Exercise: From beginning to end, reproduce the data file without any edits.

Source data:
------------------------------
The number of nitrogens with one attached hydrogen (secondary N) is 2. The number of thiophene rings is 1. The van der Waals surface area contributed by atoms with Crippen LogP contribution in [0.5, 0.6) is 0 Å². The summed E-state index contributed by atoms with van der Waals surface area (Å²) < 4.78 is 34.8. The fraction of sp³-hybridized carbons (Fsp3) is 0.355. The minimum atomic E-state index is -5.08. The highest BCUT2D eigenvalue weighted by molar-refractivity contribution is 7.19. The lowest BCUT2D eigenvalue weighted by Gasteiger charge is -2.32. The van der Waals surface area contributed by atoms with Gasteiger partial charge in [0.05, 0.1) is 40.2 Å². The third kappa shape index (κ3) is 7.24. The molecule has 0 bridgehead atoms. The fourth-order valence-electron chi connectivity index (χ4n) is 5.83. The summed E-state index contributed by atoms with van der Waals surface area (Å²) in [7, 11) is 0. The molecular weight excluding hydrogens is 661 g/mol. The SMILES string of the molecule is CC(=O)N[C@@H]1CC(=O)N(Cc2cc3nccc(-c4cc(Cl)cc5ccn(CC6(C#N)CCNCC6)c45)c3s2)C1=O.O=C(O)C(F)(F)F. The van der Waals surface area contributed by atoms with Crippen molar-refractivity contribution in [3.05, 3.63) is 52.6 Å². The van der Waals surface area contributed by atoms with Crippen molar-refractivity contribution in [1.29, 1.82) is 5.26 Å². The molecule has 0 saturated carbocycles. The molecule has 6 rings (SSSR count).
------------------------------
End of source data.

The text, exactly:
The number of nitrogens with one attached hydrogen (secondary N) is 2. The number of thiophene rings is 1. The van der Waals surface area contributed by atoms with Crippen LogP contribution in [0.5, 0.6) is 0 Å². The summed E-state index contributed by atoms with van der Waals surface area (Å²) < 4.78 is 34.8. The fraction of sp³-hybridized carbons (Fsp3) is 0.355. The minimum atomic E-state index is -5.08. The highest BCUT2D eigenvalue weighted by molar-refractivity contribution is 7.19. The lowest BCUT2D eigenvalue weighted by Gasteiger charge is -2.32. The van der Waals surface area contributed by atoms with Gasteiger partial charge in [0.05, 0.1) is 40.2 Å². The third kappa shape index (κ3) is 7.24. The molecule has 0 bridgehead atoms. The fourth-order valence-electron chi connectivity index (χ4n) is 5.83. The summed E-state index contributed by atoms with van der Waals surface area (Å²) in [7, 11) is 0. The molecular weight excluding hydrogens is 661 g/mol. The SMILES string of the molecule is CC(=O)N[C@@H]1CC(=O)N(Cc2cc3nccc(-c4cc(Cl)cc5ccn(CC6(C#N)CCNCC6)c45)c3s2)C1=O.O=C(O)C(F)(F)F. The van der Waals surface area contributed by atoms with Crippen molar-refractivity contribution in [3.05, 3.63) is 52.6 Å². The van der Waals surface area contributed by atoms with Crippen molar-refractivity contribution in [1.29, 1.82) is 5.26 Å². The molecule has 0 saturated carbocycles. The molecule has 6 rings (SSSR count).